4. 4. we know that in an optimal schedule the jobs on each machine must be in SPTorder, a condition clearly satisfied by this algorithm. Now suppose some scheduledoes not have the largest m jobs on different machines. Then one machine, say m1,has none of the largest m jobs, while another machine, say m2, has at least two ofthem, say j1 and j2. If i is the last job scheduled on m1, then ti < tj1 ≤ tj2. If weinterchange the scheduled positions of i and j1, then the total flowtime on m1 isincreased by tj1 − ti, while the total flowtime on m2 is decreased by 2 (tj1 − ti) asboth i and j2 finish that much earlier. Thus there is a net decrease in the totalflowtime and the original schedule must not be optimal, thus proving that anyoptimal schedule must have the largest m jobs on different machines. Now supposethe last job on each of two different machines are interchanged. The change in totalflowtime on one machine will be equal and opposite to that on the other machine,and so it does not matter in which order the largest m jobs are assigned to differentmachines.As there is no restriction as to which machines the jobs must be placed on, thisalgorithm can be used to generate many (in fact all) optimal schedules. Thefollowing SPT dispatching rule may also be used to find some, but not all, optimalschedules.Whenever a machine is available, schedule a job requiring the smallestamount of time.Notice that this is the exact opposite of the heuristic for minimizingmakespan.Minimizing Makespan with Precedence ConstraintsNo efficient algorithm is known for the general problem of minimizing makespanwith precedence constraints, although some are known for special cases.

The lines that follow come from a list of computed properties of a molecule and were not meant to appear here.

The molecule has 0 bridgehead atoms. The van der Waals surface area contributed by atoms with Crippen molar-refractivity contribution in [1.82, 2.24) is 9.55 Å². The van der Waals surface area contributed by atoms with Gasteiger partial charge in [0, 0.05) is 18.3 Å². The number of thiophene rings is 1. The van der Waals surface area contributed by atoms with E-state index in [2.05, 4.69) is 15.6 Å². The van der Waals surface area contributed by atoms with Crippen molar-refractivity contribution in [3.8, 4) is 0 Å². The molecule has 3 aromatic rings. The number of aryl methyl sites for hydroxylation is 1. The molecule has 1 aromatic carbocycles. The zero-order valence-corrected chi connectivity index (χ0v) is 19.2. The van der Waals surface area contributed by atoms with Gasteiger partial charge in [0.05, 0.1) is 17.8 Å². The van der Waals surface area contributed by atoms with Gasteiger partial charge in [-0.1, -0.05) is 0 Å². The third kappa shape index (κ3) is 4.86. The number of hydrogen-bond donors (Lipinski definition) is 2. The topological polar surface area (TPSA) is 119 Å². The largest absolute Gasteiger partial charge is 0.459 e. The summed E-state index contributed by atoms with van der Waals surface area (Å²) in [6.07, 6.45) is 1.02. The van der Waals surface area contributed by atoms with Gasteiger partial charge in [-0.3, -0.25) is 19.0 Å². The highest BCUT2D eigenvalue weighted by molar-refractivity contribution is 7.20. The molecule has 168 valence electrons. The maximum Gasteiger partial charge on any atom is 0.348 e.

5. 5. If all processing times are constant, say 1, and the precedence constraints form anassembly forest, then the following, known as Hus algorithm [Hu, T.C. Parallelsequencing and assembly line problems. Operations Research 9.6(1961)] willproduce an optimal schedule.Assign a label Xj to each node j such that Xj = 1 if j is a terminal job, or Xj = 1 + Xi where i is the direct successor of j.Until all jobs are scheduled, if there are fewer than m jobs with no unscheduledpredecessors then schedule the remaining machines with one unit of idle time each,otherwise schedule the m jobs with largest labels and no unscheduled predecessorsto different machines.If preemption is allowed, the following, known as the Muntz-Coffman algorithm[Muntz, R.R.; Coffman, E. Optimal preemptive scheduling on two-processorsystems. IEEE Transactions on Computers 18.11(1969)] may be used witharbitrary precedence constraints, although the solution may be suboptimal for thecase of more than two machines.Assign a label Xj to each job j such that Xj = 1 if j has no successors, and Xj = 1 + max{ Xi : i ← j }.Let K = max{ Xj }.Let Sk = { Xj : Xj = k }.For k = K, K−1, K−2, ... ,1 if |Sk| <m, try to complete Sk by adding jobs withoutunscheduled predecessors, choosing those with largest labels first.Schedule Sk using McNaughtons algorithm.